- lump sum payments from foreign superannuation funds that are taxed under section 305-70 of the Income Tax Assessment Act 1997 (ITAA 1997)
- other foreign income.
Most taxpayers will have only passive foreign income and other foreign income.
What is passive foreign income?
Passive foreign income includes:
- foreign dividends, interest, rental income and royalties
- assessable foreign annuities
- amounts for the assignment of a patent or copyright
- foreign capital gains and passive commodity gains
- income attributed from a controlled foreign company, foreign investment fund or transferor trust.
What are foreign capital gains?
If you paid foreign tax in respect of a foreign capital gain, you need to work out how much of that foreign capital gain is reflected in your net capital gain. For an individual, your net capital gain is the amount shown at A item 18 on your tax return (supplementary section). The amount of a foreign capital gain reflected in your net capital gain will depend on:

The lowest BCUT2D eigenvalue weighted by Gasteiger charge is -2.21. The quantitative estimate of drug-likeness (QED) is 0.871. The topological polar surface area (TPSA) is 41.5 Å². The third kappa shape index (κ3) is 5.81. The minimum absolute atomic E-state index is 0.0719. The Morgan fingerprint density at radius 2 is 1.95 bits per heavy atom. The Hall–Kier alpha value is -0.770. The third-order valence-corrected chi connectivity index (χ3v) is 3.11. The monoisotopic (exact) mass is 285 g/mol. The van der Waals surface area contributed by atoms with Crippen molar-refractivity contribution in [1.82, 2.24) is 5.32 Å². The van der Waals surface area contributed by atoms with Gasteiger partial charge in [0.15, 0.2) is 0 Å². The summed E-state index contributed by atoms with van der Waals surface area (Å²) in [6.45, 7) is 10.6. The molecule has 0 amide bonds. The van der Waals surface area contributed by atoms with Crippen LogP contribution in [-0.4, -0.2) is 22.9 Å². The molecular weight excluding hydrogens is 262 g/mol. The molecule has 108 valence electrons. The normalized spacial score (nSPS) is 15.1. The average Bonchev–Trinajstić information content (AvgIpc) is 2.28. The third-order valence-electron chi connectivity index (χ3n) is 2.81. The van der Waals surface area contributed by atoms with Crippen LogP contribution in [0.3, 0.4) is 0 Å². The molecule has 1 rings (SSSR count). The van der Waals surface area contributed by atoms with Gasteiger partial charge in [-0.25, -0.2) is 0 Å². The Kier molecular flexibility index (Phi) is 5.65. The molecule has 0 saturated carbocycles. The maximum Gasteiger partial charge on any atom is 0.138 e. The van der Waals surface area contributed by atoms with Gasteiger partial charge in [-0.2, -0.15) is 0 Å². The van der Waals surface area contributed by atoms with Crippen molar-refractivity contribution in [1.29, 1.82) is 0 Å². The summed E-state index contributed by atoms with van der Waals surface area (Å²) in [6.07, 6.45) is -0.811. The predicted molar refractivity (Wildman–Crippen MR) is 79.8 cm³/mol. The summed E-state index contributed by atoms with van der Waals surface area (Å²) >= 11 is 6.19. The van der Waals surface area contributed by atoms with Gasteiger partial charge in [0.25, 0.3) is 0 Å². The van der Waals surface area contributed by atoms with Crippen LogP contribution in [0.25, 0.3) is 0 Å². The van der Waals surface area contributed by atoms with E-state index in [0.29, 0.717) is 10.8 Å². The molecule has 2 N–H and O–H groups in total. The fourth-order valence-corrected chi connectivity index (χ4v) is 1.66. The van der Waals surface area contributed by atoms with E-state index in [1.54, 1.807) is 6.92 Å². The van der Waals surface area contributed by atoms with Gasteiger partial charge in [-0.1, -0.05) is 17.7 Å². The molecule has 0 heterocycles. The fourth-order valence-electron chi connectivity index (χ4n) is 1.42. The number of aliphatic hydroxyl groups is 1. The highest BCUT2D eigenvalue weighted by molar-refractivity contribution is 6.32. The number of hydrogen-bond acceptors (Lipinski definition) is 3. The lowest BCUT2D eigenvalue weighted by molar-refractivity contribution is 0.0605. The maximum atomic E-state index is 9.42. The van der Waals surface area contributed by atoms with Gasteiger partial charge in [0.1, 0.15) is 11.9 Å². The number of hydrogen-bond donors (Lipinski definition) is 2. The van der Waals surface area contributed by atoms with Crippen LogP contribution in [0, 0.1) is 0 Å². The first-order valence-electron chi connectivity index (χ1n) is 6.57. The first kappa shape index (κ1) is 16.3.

- the amount of the capital gain calculated for Australian tax purposes
- how you have applied any capital losses from the current year, and net capital losses from earlier years, and
- whether any CGT concessions apply to the capital gain (for example, the CGT discount or small business concessions).
For further information, refer to the Guide to capital gains tax 2008 (NAT 4151).
Capital losses and net capital losses can be applied against capital gains in the order that you choose. To maximise your foreign tax credit entitlement, you can apply capital losses first against domestic capital gains or foreign capital gains in respect of which you have not paid tax.
If you are claiming a foreign tax credit in respect of a foreign capital gain, include a note on your tax return that specifies the amount of the foreign capital gain included in your net capital gain.
You sold a property that you acquired in January 2000 in a foreign country. Under that country's tax laws, you made a capital gain of $12,000 and you paid foreign tax in respect of that gain. For Australian tax purposes, your capital gain calculated in accordance with Parts 3-1 and 3-3 of the ITAA 1997 is $10,000.